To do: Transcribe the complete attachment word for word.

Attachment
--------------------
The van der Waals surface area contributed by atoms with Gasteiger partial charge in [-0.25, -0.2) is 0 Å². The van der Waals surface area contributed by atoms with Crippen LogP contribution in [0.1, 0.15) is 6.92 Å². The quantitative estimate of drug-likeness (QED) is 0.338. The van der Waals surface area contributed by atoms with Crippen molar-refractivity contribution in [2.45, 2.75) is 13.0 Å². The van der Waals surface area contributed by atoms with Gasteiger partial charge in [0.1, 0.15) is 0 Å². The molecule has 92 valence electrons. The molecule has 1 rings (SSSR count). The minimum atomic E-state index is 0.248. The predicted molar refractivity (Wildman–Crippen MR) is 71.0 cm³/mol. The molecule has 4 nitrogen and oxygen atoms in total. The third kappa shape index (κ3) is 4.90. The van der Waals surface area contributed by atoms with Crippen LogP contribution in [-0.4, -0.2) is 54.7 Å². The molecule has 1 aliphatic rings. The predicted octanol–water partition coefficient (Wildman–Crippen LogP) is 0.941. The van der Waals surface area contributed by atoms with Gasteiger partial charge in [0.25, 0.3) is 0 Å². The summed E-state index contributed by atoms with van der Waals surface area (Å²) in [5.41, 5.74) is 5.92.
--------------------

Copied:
The van der Waals surface area contributed by atoms with Gasteiger partial charge in [-0.25, -0.2) is 0 Å². The van der Waals surface area contributed by atoms with Crippen LogP contribution in [0.1, 0.15) is 6.92 Å². The quantitative estimate of drug-likeness (QED) is 0.338. The van der Waals surface area contributed by atoms with Crippen molar-refractivity contribution in [2.45, 2.75) is 13.0 Å². The van der Waals surface area contributed by atoms with Gasteiger partial charge in [0.1, 0.15) is 0 Å². The molecule has 92 valence electrons. The molecule has 1 rings (SSSR count). The minimum atomic E-state index is 0.248. The predicted molar refractivity (Wildman–Crippen MR) is 71.0 cm³/mol. The molecule has 4 nitrogen and oxygen atoms in total. The third kappa shape index (κ3) is 4.90. The van der Waals surface area contributed by atoms with Crippen LogP contribution in [-0.4, -0.2) is 54.7 Å². The molecule has 1 aliphatic rings. The predicted octanol–water partition coefficient (Wildman–Crippen LogP) is 0.941. The van der Waals surface area contributed by atoms with Gasteiger partial charge in [0.25, 0.3) is 0 Å². The summed E-state index contributed by atoms with van der Waals surface area (Å²) in [5.41, 5.74) is 5.92.